June 24, 2014

Residential Electricity Costs by State - 2014

I discussed this topic in 2011 but the numbers have changed since then.

Nationally electricity averages 12.41 cents per kWh.     I live in the Northwest and our electricity is relatively cheap here.     The US Energy Information Administration has state level averages on electric costs.   Note that these are just state level averages and your electric utility may charge more or less and your rates may vary depending on time of use or the amount of power you use.

Here's the list of all states for April 2014 :


Alabama 11.79
Alaska 19.03
Arizona 11.97
Arkansas 9.75
California 10.17
Colorado 12.19
Connecticut 19.87
Delaware 13.33
D.C. 13.16
Florida 11.76
Georgia 11.49
Hawaii 38.08
Idaho 9.55
Illinois 11.77
Indiana 11.9
Iowa 11.71
Kansas 12.62
Kentucky 10.72
Louisiana 10.12
Maine 15.38
Maryland 14.08
Massachusetts 18.19
Michigan 14.62
Minnesota 11.97
Mississippi 11.87
Missouri 10.55
Montana 9.98
Nebraska 10.14
Nevada 13.57
New Hampshire 17.54
New Jersey 15.72
New Mexico 11.82
New York 19.56
North Carolina 11.84
North Dakota 9.14
Ohio 12.4
Oklahoma 11.05
Oregon 10.37
Pennsylvania 13.12
Rhode Island 18.26
South Carolina 12.52
South Dakota 10.26
Tennessee 10.81
Texas 12.07
Utah 10.2
Vermont 18.07
Virginia 11.08
Washington 8.75
West Virginia 9.56
Wisconsin 13.77
Wyoming 10.24

The 5 cheapest states are :


Washington 8.75
North Dakota 9.14
Idaho 9.55
West Virginia 9.56
Arkansas 9.75

And the 5 most expensive are :


Hawaii 38.08
Connecticut 19.87
New York 19.56
Alaska 19.03
Rhode Island 18.26

Electricity is cheap in the Northwest due to large hydroelectric power installations such as Grand Coulee Dam.     Hawaii and Alaska have expensive power due to their remote locations and having to rely more on fossil fuels to generate electricity.

Now since I've got the numbers from 2011 and the newer 2014 numbers we can compare the changes.    Based on a 3 year period the compound annual growth of rates for each state are :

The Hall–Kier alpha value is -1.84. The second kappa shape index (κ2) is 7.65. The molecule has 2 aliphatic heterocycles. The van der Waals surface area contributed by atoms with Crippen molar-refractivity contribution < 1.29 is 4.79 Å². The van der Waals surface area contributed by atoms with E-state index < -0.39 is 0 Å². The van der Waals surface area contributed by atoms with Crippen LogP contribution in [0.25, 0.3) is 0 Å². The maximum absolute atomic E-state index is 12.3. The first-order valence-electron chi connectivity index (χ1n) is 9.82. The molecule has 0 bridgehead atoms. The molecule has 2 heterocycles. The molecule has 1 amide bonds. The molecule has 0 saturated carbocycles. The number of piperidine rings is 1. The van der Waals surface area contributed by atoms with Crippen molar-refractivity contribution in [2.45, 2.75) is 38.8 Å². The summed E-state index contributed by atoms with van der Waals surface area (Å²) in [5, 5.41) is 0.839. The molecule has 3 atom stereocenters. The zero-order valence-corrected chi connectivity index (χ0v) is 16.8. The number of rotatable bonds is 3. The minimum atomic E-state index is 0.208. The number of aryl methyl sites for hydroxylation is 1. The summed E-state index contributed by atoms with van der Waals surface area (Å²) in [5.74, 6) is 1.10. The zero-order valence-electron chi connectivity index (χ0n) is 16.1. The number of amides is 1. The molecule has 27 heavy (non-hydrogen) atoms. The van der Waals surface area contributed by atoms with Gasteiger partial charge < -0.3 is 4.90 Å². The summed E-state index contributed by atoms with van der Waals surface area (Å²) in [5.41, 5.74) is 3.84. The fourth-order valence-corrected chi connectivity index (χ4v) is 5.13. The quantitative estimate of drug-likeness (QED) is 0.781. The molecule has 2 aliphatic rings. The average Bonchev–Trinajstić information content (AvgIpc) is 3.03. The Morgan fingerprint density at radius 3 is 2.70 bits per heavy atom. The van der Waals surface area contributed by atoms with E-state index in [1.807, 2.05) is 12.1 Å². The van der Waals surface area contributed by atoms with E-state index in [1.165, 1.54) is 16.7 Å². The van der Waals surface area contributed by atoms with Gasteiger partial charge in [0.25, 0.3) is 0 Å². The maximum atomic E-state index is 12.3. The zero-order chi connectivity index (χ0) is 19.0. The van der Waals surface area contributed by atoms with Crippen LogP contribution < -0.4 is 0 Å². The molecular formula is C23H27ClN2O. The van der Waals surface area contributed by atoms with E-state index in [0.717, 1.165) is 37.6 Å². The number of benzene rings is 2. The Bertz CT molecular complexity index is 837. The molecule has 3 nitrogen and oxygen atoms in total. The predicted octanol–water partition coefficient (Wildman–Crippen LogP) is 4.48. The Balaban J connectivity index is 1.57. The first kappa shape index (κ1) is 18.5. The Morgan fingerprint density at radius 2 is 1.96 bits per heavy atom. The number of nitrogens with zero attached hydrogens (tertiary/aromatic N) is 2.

Alabama 2%
Alaska 3%
Arizona 3%
Arkansas 3%
California -11%
Colorado 3%
Connecticut 3%
Delaware -2%
District of Columbia 0%
Florida 0%
Georgia 2%
Hawaii 5%
Idaho 7%
Illinois 0%
Indiana 4%
Iowa 4%
Kansas 6%
Kentucky 5%
Louisiana 4%
Maine 0%
Maryland 0%
Massachusetts 8%
Michigan 5%
Minnesota 3%
Mississippi 3%
Missouri 4%
Montana 2%
Nebraska 4%
Nevada 4%
New Hampshire 2%
New Jersey -1%
New Mexico 4%
New York 4%
North Carolina 4%
North Dakota 3%
Ohio 3%
Oklahoma 3%
Oregon 3%
Pennsylvania -1%
Rhode Island 4%
South Carolina 3%
South Dakota 5%
Tennessee 3%
Texas 2%
Utah 6%
Vermont 3%
Virginia 2%
Washington 2%
West Virginia 0%
Wisconsin 2%
Wyoming 5%


The largest increases:


Massachusetts 8%
Idaho 7%
Utah 6%
Kansas 6%
Michigan 5%


And the smallest increases (which are actually decreases) :


California -11%
Delaware -2%
New Jersey -1%
Pennsylvania -1%
Illinois -0.37%


So thats interesting that the rates dropped so much in California.    I haven't dug into that enough to find out why its down but I suspect its due to lower natural gas prices.   This report THE FUTURE OF ELECTRICITY PRICES IN CALIFORNIA points out that natural gas accounts for 60% of local CA electricity production and gas prices have been down in recent years.
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